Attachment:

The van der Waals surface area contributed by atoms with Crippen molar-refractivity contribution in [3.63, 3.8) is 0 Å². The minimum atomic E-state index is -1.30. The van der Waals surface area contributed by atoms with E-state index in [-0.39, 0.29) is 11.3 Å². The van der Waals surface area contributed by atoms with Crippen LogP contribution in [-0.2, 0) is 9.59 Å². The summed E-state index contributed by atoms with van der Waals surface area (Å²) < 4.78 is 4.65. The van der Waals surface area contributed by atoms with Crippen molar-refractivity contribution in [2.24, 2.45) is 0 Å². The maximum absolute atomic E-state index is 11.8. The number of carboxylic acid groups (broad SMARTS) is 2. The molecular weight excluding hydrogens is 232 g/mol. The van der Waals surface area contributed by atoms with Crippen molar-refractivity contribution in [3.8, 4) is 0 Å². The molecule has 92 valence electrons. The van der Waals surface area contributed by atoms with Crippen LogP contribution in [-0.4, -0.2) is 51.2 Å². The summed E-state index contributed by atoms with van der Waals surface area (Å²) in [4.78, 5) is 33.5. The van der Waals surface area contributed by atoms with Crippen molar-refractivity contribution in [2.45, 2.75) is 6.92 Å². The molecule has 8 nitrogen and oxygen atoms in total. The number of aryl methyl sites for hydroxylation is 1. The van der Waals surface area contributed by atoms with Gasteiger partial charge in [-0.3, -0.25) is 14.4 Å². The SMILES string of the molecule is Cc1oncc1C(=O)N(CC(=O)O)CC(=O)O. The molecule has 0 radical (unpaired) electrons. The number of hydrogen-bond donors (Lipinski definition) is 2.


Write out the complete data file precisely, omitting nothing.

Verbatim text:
The van der Waals surface area contributed by atoms with Crippen molar-refractivity contribution in [3.63, 3.8) is 0 Å². The minimum atomic E-state index is -1.30. The van der Waals surface area contributed by atoms with E-state index in [-0.39, 0.29) is 11.3 Å². The van der Waals surface area contributed by atoms with Crippen LogP contribution in [-0.2, 0) is 9.59 Å². The summed E-state index contributed by atoms with van der Waals surface area (Å²) < 4.78 is 4.65. The van der Waals surface area contributed by atoms with Crippen molar-refractivity contribution in [2.24, 2.45) is 0 Å². The maximum absolute atomic E-state index is 11.8. The number of carboxylic acid groups (broad SMARTS) is 2. The molecular weight excluding hydrogens is 232 g/mol. The van der Waals surface area contributed by atoms with Crippen molar-refractivity contribution in [3.8, 4) is 0 Å². The molecule has 92 valence electrons. The van der Waals surface area contributed by atoms with Crippen LogP contribution in [-0.4, -0.2) is 51.2 Å². The summed E-state index contributed by atoms with van der Waals surface area (Å²) in [4.78, 5) is 33.5. The van der Waals surface area contributed by atoms with Crippen molar-refractivity contribution in [2.45, 2.75) is 6.92 Å². The molecule has 8 nitrogen and oxygen atoms in total. The number of aryl methyl sites for hydroxylation is 1. The van der Waals surface area contributed by atoms with Gasteiger partial charge in [-0.3, -0.25) is 14.4 Å². The SMILES string of the molecule is Cc1oncc1C(=O)N(CC(=O)O)CC(=O)O. The molecule has 0 radical (unpaired) electrons. The number of hydrogen-bond donors (Lipinski definition) is 2.